Leaky exhaust system likely caused plane crash that killed B.C. pilot in Australia: report
VANCOUVER -- Investigators in Australia say a leaky exhaust system likely led to a plane crash that killed a B.C. pilot and five others on New Year's Eve 2017.
Gareth Morgan, a 44-year-old pilot from North Vancouver, was flying the de Havilland Canada DHC-2 Beaver aircraft north of Sydney when it listed hard right, hit water and sank in the Hawkesbury River.
He and his passengers, a family of British tourists, died as a result of the impact, according to a report released Friday by the Australian Transport Safety Bureau.
Before the crash, however, Morgan was likely incapacitated by carbon monoxide poisoning, according to the ATSB report.
The bureau's investigators determined that Morgan and two of the passengers had elevated levels of carbon monoxide in their blood at the time of the crash.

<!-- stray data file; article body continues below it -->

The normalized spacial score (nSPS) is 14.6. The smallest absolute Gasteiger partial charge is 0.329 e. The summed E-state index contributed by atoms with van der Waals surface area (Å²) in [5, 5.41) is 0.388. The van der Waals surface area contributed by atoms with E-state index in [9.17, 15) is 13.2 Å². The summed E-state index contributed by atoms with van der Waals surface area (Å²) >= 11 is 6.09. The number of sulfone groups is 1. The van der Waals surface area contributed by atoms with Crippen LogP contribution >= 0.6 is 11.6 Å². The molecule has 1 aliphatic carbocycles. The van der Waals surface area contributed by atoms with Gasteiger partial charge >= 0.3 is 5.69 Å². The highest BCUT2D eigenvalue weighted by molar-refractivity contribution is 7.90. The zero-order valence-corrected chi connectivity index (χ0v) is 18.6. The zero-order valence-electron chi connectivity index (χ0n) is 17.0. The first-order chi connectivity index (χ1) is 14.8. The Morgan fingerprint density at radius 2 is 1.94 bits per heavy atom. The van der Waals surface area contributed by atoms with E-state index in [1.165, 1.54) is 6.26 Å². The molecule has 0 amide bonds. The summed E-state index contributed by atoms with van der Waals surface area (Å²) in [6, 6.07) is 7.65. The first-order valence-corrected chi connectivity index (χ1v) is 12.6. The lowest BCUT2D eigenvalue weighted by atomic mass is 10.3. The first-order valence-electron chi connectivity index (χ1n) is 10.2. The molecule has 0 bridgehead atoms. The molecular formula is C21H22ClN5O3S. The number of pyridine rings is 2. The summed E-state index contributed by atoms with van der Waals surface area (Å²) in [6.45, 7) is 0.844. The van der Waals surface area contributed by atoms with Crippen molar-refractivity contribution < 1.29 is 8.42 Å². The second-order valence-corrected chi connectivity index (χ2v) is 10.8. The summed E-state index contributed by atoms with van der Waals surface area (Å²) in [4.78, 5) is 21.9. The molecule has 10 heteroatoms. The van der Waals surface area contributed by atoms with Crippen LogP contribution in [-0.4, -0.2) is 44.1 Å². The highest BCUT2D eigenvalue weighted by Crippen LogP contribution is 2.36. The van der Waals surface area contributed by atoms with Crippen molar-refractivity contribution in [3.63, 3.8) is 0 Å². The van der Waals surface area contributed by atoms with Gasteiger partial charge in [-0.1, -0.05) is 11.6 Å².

"The ATSB considers the levels of CO detected were likely to have adversely affected the pilot’s ability to control the aircraft during the flight," investigators wrote.
The report concludes that the most likely source of the carbon monoxide was the plane's exhaust system, which was determined to have a crack in it that could have led to exhaust gathering in the plane's engine bay.
Likewise, the firewall between the plane's engine bay and its main cabin was missing bolts, which could have allowed gases from the engine to leak into the cabin.
As a result of its investigation, the ATSB has issued two safety bulletins for the aviation industry in Australia. One of them reminded airplane maintenance crews of the importance of conducting thorough inspections of exhaust systems and firewalls, and the other strongly encouraged operators, owners and pilots to install or carry carbon monoxide detectors in their airplanes.